Mumbai Police arrests Mira Road resident who refused to accept groceries delivered by Muslim during coronavirus lockdown
A 51-year-old man in Mira Road was arrested on Wednesday by the police for refusing to accept the grocery delivered by a Muslim man
The Mumbai Police on Wednesday arrested a 51-year-old man in Mira Road for refusing to accept groceries delivered by a Muslim on Tuesday, according to several media reports.
The 32-year-old delivery person Barkat Patel, a resident of Naya Nagar, reached Mira Road's Srushti Complex on Tuesday to deliver groceries ordered online and called the man's wife, as per a report in Indian Express. The man asked Patel his name and later told his wife to return all the items, as per the report.
Patel recorded the rest of the conversation on his mobile phone, in which the man said that he did not want an order from a person from the minority community, as per the Indian Express report.
Patel also filed a complaint at the Kashimira Police Station. “I have been risking my life and delivering essential goods to homes. And to think that in these tough times too, people want to focus on religion is shocking and saddening,” he told The Times of India.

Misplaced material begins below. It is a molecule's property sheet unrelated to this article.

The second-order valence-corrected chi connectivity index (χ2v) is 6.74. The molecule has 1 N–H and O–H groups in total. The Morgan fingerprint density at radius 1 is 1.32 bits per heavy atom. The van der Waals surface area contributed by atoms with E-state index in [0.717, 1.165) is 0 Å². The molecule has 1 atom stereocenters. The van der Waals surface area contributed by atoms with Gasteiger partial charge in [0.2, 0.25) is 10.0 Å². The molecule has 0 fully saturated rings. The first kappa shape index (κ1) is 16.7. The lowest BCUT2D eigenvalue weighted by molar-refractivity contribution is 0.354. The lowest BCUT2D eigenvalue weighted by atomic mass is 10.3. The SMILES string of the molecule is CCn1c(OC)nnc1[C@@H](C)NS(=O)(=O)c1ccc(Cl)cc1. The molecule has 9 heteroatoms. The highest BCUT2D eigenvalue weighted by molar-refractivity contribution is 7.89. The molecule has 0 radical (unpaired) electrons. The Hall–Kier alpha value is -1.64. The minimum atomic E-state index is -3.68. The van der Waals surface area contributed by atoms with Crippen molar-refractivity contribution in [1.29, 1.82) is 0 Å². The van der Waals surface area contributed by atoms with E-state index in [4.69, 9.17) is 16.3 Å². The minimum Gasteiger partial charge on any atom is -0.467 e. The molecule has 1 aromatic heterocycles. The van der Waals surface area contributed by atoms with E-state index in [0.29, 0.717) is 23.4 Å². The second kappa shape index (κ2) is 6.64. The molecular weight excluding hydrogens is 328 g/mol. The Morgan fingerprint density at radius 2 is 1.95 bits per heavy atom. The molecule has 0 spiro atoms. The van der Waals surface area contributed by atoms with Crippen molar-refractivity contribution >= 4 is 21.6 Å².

The police registered a case under Section 295 (a) (deliberate and malicious acts intended to outrage religious feelings of any class by insulting its religion or religious beliefs) of the Indian Penal Code. The accused was produced before the Thane sessions court and remanded in judicial custody, as per the report.
If convicted, the accused can be punished with imprisonment for up to three years for deliberate and malicious acts, intended to outrage religious feelings of any class by insulting its religion or religious beliefs.
The ministry referred to a few media reports that said that 25 percent doses have been allocated to private hospitals, but they account for only 7.5 percent of total jabs
Loni Circle Officer Atul Kumar Sonkar said a case had been filed against the accused, based on the elderly man’s complaint
The government has said that the economic impact from the second Covid-19 wave will be less than that of the first. But economists point to signs of a growing rural economic crisis, and call for urgent relief measures to ward off long-term damage.